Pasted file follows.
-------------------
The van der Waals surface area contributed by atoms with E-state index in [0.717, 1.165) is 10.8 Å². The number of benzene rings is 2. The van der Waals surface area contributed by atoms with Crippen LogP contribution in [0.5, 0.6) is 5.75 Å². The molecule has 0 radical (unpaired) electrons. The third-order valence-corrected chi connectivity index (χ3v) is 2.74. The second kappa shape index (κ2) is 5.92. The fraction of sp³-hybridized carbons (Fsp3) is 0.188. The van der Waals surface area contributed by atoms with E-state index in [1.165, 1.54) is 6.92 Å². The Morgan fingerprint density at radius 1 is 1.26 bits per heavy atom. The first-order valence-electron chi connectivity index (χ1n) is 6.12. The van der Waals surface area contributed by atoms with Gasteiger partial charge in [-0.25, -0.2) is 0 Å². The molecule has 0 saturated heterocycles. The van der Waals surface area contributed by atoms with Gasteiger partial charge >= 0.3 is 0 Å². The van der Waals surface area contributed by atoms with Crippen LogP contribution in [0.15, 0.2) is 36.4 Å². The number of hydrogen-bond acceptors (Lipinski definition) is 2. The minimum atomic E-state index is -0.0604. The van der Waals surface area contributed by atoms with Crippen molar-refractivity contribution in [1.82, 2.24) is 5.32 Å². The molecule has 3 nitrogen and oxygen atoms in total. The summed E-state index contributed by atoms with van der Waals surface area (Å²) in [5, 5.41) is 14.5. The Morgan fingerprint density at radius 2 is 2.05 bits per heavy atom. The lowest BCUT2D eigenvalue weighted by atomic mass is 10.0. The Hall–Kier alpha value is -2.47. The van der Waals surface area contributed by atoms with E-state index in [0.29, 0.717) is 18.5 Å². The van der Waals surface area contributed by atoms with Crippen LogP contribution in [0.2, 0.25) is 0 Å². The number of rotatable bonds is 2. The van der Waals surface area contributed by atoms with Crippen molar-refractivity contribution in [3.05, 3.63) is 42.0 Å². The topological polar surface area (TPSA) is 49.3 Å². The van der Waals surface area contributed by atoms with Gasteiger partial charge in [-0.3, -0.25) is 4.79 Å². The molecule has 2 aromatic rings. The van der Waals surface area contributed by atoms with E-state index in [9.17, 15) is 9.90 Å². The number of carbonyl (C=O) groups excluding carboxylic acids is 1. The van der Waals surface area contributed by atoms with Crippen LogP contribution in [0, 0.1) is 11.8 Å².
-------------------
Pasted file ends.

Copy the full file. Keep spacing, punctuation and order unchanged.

The van der Waals surface area contributed by atoms with E-state index in [0.717, 1.165) is 10.8 Å². The number of benzene rings is 2. The van der Waals surface area contributed by atoms with Crippen LogP contribution in [0.5, 0.6) is 5.75 Å². The molecule has 0 radical (unpaired) electrons. The third-order valence-corrected chi connectivity index (χ3v) is 2.74. The second kappa shape index (κ2) is 5.92. The fraction of sp³-hybridized carbons (Fsp3) is 0.188. The van der Waals surface area contributed by atoms with E-state index in [1.165, 1.54) is 6.92 Å². The Morgan fingerprint density at radius 1 is 1.26 bits per heavy atom. The first-order valence-electron chi connectivity index (χ1n) is 6.12. The van der Waals surface area contributed by atoms with Gasteiger partial charge in [-0.25, -0.2) is 0 Å². The molecule has 0 saturated heterocycles. The van der Waals surface area contributed by atoms with Gasteiger partial charge >= 0.3 is 0 Å². The van der Waals surface area contributed by atoms with Crippen LogP contribution in [0.15, 0.2) is 36.4 Å². The number of hydrogen-bond acceptors (Lipinski definition) is 2. The minimum atomic E-state index is -0.0604. The van der Waals surface area contributed by atoms with Crippen molar-refractivity contribution in [1.82, 2.24) is 5.32 Å². The molecule has 3 nitrogen and oxygen atoms in total. The summed E-state index contributed by atoms with van der Waals surface area (Å²) in [5, 5.41) is 14.5. The Morgan fingerprint density at radius 2 is 2.05 bits per heavy atom. The lowest BCUT2D eigenvalue weighted by atomic mass is 10.0. The Hall–Kier alpha value is -2.47. The van der Waals surface area contributed by atoms with E-state index in [0.29, 0.717) is 18.5 Å². The van der Waals surface area contributed by atoms with Crippen LogP contribution in [0.2, 0.25) is 0 Å². The number of rotatable bonds is 2. The van der Waals surface area contributed by atoms with Crippen molar-refractivity contribution in [3.05, 3.63) is 42.0 Å². The topological polar surface area (TPSA) is 49.3 Å². The van der Waals surface area contributed by atoms with Gasteiger partial charge in [-0.3, -0.25) is 4.79 Å². The molecule has 2 aromatic rings. The van der Waals surface area contributed by atoms with E-state index in [9.17, 15) is 9.90 Å². The number of carbonyl (C=O) groups excluding carboxylic acids is 1. The van der Waals surface area contributed by atoms with Crippen LogP contribution in [0, 0.1) is 11.8 Å².